Next came the conversation about renewables and how Greenpeace has done a great job advocating for more use of renewables in data centers, especially the cloud hyperscalers. But from the looks of progress being made on this front, renewable sources of energy likely can’t come on line fast enough or cheaply enough, or in sufficient volume to satisfy the energy needs of the massive data center industry. While Fujifilm is a big fan of renewables (we use it ourselves for our LTO plant in Boston) what’s really needed is a combination of renewables and energy conservation. How about turning off those lights and HDDs before leaving the office each night!
The Data Life Cycle
When it comes to conserving energy in data storage, one needs to understand a few simple principles related to the “data lifecycle.” Data quickly goes cold and access frequency drops off dramatically after 30, 60 or 90 days. At the same time, data retention periods are getting longer, sometimes reaching indefinite time periods. This is where data tiering saves the day as cold data can move from expensive, energy intensive tiers of storage to economy, eco-friendly tiers like modern data tape.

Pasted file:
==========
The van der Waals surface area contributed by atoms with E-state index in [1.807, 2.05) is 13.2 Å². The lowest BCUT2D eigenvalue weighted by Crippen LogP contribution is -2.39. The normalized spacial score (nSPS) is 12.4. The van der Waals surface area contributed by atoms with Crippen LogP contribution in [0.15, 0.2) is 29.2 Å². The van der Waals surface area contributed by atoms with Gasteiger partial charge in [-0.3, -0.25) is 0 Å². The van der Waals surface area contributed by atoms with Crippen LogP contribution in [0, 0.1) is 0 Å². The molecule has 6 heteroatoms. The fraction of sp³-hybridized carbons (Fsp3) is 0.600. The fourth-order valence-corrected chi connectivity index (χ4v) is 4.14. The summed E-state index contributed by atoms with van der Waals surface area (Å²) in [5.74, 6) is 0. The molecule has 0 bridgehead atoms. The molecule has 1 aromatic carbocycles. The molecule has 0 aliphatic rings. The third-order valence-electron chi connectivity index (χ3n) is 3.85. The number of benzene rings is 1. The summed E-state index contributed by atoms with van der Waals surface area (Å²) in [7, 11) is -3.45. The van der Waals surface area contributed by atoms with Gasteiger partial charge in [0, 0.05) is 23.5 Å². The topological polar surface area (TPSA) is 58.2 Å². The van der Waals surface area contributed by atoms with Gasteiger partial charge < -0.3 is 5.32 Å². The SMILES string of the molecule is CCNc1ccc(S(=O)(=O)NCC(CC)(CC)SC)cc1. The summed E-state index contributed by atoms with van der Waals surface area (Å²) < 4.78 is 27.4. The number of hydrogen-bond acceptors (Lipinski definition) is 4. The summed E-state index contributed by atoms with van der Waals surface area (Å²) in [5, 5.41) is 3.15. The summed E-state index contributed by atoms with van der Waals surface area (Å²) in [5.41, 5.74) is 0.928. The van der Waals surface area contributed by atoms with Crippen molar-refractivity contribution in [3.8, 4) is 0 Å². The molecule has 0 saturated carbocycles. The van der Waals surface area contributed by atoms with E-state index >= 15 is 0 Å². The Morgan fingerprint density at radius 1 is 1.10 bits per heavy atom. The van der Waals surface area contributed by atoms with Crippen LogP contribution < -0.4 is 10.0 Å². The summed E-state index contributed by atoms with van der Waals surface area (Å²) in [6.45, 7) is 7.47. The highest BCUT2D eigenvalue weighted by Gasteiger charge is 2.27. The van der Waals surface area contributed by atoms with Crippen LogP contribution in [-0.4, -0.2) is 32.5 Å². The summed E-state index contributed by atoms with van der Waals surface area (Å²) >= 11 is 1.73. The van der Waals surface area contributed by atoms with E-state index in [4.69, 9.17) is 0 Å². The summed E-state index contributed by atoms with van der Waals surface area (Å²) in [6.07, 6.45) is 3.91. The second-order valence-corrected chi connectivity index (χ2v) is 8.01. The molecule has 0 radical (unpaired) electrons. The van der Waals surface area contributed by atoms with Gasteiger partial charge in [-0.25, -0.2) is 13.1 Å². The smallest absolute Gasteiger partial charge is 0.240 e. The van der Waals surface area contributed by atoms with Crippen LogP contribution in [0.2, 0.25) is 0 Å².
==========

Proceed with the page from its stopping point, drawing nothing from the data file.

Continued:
Advantages of Eco-Friendly Tape
I then shared the research findings from Brad Johns Consulting in his two white papers where tape consumes 87% less energy and produces 87% less CO2 than equivalent amounts of HDD storage. When analyzed over the total product lifecycle from procurement of raw materials to production to distribution to usage and finally disposal, tape produces 95% less CO2 than HDD and produces 80% less e-waste. I also shared the results of an IDC study that shows migrating more cold data from tape to HDD could result in an avoidance of 664 million metric tons of CO2 on a global basis by 2030. That’s the CO2 equivalent of 144 million automobiles being taken off the road for a full year! I also referenced research by IBM showing a side by side compare of TS4500 tape library and Bryce Canyon HDD where the IBM gear produced 80% less CO2 over a ten year period than the Bryce Canyon system. To round things out, I shared the end user perspective from an executive roundtable where Microsoft Azure stated: